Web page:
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Wallets for people
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Digital Wallets for people and organizations

The diagram below represents the digital identity ecosystem for digital identity and credentials for both natural persons (NPs) and legal entities (LEs).

The overview is in line with Article 5 of the eIDAS 2 regulation, which is a cornerstone in the EU’s initiative to revamp its digital landscape. Article 5 is pivotal for creating a flexible, attribute-based electronic identity ecosystem that prioritizes adaptability, security, and user-centricity for an environment of enhanced trust and efficiency for digital interactions within the EU.

Natural Person and Legal Entity Credentials overview

The overview here offers a view of a digital identity system that’s designed to streamline the verification and management of credentials for both natural persons (NPs) and legal entities (LEs). It is crafted in line with Article 5 of the new eIDAS 2 regulation.

  • 3rd Party Credential Sources: There are multiple credential sources, some credentials are meant for and issued to natural persons (left) and others for legal entities (right).
  • NP Agent & Wallet: Receives, stores, manages, and shares credentials related to natural persons.
  • LE Agent & Wallet: Functions similarly but for legal entities, storing, managing, receiving, and sharing credentials but pertinent to businesses or organisations. These may include legal entity identifiers, tax IDs, bank IDs, and other certifications such as ISO standards and product identifiers like GTIN.
  • Power of Authority: A business or organisation may use their Legal Entity Wallet to issue Power of Athority (PoA) credentials for specific transactions to specific Natural Persons, like officers, employees, or external representatives.
  • Relying Parties: These are the individuals or entities that have a legitimate need for these credentials, possibly to verify the identity or receive certain data of natural persons and legal entities.
  • Acting as NP: A Natural Person can obviously act for themselves.
  • A NP acting on behalf of a LE: But a Natural Person can also perform actions on behalf of legal entities but only within the scope of the PoA.
  • A NP managing a LE:  A Natural Person can manage one or more LE Wallets. The natural person must provide credentials that prove for which actions they are authorized by the business or organisation.
  • Acting as LE: Based on Article 5 of the eIDAS 2.0 regulation (below), there is legal requirement for legal entities to control their own data and to be able to perform transactions as a legal entity.

Article 5a of the eIDAS 2.0 regulation

This article outlines the framework for European Digital Identity Wallets (EUDI Wallets), and is directly relevant to organizations in several ways:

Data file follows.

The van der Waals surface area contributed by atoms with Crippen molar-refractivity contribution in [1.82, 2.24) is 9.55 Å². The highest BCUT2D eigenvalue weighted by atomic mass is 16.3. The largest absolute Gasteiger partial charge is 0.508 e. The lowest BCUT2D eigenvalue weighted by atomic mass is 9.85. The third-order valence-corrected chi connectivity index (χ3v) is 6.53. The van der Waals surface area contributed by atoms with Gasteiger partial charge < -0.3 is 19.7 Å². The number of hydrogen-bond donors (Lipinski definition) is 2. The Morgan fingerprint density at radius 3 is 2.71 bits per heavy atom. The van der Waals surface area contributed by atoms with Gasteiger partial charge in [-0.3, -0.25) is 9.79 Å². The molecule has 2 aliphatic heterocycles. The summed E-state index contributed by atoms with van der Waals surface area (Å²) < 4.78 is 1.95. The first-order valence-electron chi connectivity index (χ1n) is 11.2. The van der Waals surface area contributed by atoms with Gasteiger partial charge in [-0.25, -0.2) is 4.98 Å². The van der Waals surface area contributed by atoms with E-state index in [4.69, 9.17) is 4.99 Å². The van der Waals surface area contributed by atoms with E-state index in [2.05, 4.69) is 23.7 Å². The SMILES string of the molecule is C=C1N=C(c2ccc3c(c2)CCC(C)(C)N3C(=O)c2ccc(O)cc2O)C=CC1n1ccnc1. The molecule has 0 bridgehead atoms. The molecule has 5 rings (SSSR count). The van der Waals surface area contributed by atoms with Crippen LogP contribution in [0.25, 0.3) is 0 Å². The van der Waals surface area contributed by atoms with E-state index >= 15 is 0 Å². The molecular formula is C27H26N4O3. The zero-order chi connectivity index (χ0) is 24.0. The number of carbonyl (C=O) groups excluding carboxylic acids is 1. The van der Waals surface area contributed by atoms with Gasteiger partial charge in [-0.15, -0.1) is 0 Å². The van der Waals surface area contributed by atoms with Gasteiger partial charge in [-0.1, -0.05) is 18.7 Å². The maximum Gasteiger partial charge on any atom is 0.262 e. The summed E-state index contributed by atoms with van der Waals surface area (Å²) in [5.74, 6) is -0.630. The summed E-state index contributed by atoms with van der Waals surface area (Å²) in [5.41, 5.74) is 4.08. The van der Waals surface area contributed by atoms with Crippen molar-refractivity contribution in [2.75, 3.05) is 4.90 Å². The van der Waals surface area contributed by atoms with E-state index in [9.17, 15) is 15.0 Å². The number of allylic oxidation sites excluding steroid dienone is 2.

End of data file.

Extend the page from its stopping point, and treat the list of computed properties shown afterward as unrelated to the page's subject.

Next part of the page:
• Provision for Legal Entities: While the regulation ensures that all natural persons have access to secure and seamless cross-border digital services, it also specifically includes legal entities, which means that organizations and companies are also entitled to utilize these wallets for their transactions and digital interactions.
  • Control Over Data: For organizations, having full control over their data is crucial. This can include control over corporate data shared during transactions, intellectual property, or sensitive business information. EUDI Wallets must be designed to not only give users but also legal entities this level of control.
  • Operational Efficiency: By providing a common framework for secure requests, storage, and sharing of identification data and electronic attestations, organizations can streamline their processes. This is particularly significant for businesses that operate across EU borders and need to interact with various public and private services in other member states.
  • Cross-Border Business Operations: The EUDI Wallets must support cross-border operations, enabling organizations to authenticate identity and attributes seamlessly across the EU. This is crucial for companies that have a multinational presence or those looking to expand into different EU markets.
  • Secure Authentication of Entities: Organizations will be able to securely authenticate the identity of other entities — or people claiming to act on behalf of those entities — which is crucial for B2B transactions, partnerships, and supply chain management.
  • Integration with Existing Systems: The regulation allows Member States to provide additional functionalities, including interoperability with existing national electronic identification means, which enables organizations to integrate the EUDI Wallet into their existing digital infrastructure.
  • Voluntary Adoption: The use of the EUDI Wallet is voluntary, which gives organizations the discretion to choose the best tools for their specific needs without being mandated to adopt a particular vendor or wallet.
  • Security and Privacy: The regulation’s emphasis on high assurance levels and strict data protection measures aligns with organizational needs to safeguard sensitive business information.

To summarize, Article 5a of the eIDAS 2.0 regulation lays the groundwork for a digital identity infrastructure that legal entities, such as organizations, can use to enhance their digital autonomy, streamline operations, and bolster security in their digital interactions across the European Union.

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